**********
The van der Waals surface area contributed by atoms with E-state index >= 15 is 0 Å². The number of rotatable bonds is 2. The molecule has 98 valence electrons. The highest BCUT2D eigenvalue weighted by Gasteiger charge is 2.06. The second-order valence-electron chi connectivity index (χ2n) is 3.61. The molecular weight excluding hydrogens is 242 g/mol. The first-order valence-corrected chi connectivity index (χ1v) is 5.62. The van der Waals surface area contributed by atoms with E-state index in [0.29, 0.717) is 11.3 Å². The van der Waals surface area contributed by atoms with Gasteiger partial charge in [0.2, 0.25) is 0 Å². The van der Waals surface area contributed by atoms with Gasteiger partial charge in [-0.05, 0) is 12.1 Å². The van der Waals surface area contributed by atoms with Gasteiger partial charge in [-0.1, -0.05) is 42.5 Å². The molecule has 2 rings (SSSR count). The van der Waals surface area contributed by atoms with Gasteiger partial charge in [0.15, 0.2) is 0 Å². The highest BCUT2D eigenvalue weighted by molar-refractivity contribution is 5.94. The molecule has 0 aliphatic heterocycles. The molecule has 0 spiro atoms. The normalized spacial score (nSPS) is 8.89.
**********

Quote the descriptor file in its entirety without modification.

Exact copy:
The van der Waals surface area contributed by atoms with E-state index >= 15 is 0 Å². The number of rotatable bonds is 2. The molecule has 98 valence electrons. The highest BCUT2D eigenvalue weighted by Gasteiger charge is 2.06. The second-order valence-electron chi connectivity index (χ2n) is 3.61. The molecular weight excluding hydrogens is 242 g/mol. The first-order valence-corrected chi connectivity index (χ1v) is 5.62. The van der Waals surface area contributed by atoms with E-state index in [0.29, 0.717) is 11.3 Å². The van der Waals surface area contributed by atoms with Gasteiger partial charge in [0.2, 0.25) is 0 Å². The van der Waals surface area contributed by atoms with Gasteiger partial charge in [-0.05, 0) is 12.1 Å². The van der Waals surface area contributed by atoms with Gasteiger partial charge in [-0.1, -0.05) is 42.5 Å². The molecule has 2 rings (SSSR count). The van der Waals surface area contributed by atoms with Gasteiger partial charge in [0.15, 0.2) is 0 Å². The highest BCUT2D eigenvalue weighted by molar-refractivity contribution is 5.94. The molecule has 0 aliphatic heterocycles. The molecule has 0 spiro atoms. The normalized spacial score (nSPS) is 8.89.